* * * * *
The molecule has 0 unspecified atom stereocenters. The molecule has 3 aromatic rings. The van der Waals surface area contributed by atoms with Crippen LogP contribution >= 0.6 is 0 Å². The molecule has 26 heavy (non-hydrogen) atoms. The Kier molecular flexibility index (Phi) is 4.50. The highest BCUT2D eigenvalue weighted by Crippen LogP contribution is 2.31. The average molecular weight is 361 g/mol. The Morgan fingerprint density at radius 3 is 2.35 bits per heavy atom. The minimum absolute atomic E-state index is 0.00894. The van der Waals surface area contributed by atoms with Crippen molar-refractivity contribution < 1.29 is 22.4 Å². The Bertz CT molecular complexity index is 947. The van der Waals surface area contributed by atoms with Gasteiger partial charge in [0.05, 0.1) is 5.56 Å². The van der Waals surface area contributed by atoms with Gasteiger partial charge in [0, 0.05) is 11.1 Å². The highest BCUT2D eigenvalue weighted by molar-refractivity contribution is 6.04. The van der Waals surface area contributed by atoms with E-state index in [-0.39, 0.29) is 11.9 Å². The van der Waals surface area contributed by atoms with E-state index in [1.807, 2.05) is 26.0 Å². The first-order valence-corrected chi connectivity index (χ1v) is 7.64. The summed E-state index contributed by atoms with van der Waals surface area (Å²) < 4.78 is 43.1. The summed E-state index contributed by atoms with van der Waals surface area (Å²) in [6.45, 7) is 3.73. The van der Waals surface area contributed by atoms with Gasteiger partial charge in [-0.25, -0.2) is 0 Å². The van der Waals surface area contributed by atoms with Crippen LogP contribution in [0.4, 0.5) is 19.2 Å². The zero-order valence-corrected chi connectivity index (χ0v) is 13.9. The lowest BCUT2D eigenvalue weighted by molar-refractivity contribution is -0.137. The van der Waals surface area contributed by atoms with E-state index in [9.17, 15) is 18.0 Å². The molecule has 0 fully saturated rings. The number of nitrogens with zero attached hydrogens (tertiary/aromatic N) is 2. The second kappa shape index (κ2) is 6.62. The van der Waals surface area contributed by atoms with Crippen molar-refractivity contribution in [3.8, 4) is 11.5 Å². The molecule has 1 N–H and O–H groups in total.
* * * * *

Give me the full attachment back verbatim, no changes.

The molecule has 0 unspecified atom stereocenters. The molecule has 3 aromatic rings. The van der Waals surface area contributed by atoms with Crippen LogP contribution >= 0.6 is 0 Å². The molecule has 26 heavy (non-hydrogen) atoms. The Kier molecular flexibility index (Phi) is 4.50. The highest BCUT2D eigenvalue weighted by Crippen LogP contribution is 2.31. The average molecular weight is 361 g/mol. The Morgan fingerprint density at radius 3 is 2.35 bits per heavy atom. The minimum absolute atomic E-state index is 0.00894. The van der Waals surface area contributed by atoms with Crippen molar-refractivity contribution < 1.29 is 22.4 Å². The Bertz CT molecular complexity index is 947. The van der Waals surface area contributed by atoms with Gasteiger partial charge in [0.05, 0.1) is 5.56 Å². The van der Waals surface area contributed by atoms with Gasteiger partial charge in [0, 0.05) is 11.1 Å². The highest BCUT2D eigenvalue weighted by molar-refractivity contribution is 6.04. The van der Waals surface area contributed by atoms with E-state index in [-0.39, 0.29) is 11.9 Å². The van der Waals surface area contributed by atoms with E-state index in [1.807, 2.05) is 26.0 Å². The first-order valence-corrected chi connectivity index (χ1v) is 7.64. The summed E-state index contributed by atoms with van der Waals surface area (Å²) < 4.78 is 43.1. The summed E-state index contributed by atoms with van der Waals surface area (Å²) in [6.45, 7) is 3.73. The van der Waals surface area contributed by atoms with Gasteiger partial charge in [-0.25, -0.2) is 0 Å². The van der Waals surface area contributed by atoms with Crippen LogP contribution in [0.4, 0.5) is 19.2 Å². The zero-order valence-corrected chi connectivity index (χ0v) is 13.9. The lowest BCUT2D eigenvalue weighted by molar-refractivity contribution is -0.137. The van der Waals surface area contributed by atoms with E-state index in [9.17, 15) is 18.0 Å². The molecule has 0 fully saturated rings. The number of nitrogens with zero attached hydrogens (tertiary/aromatic N) is 2. The second kappa shape index (κ2) is 6.62. The van der Waals surface area contributed by atoms with Crippen molar-refractivity contribution in [3.8, 4) is 11.5 Å². The molecule has 1 N–H and O–H groups in total.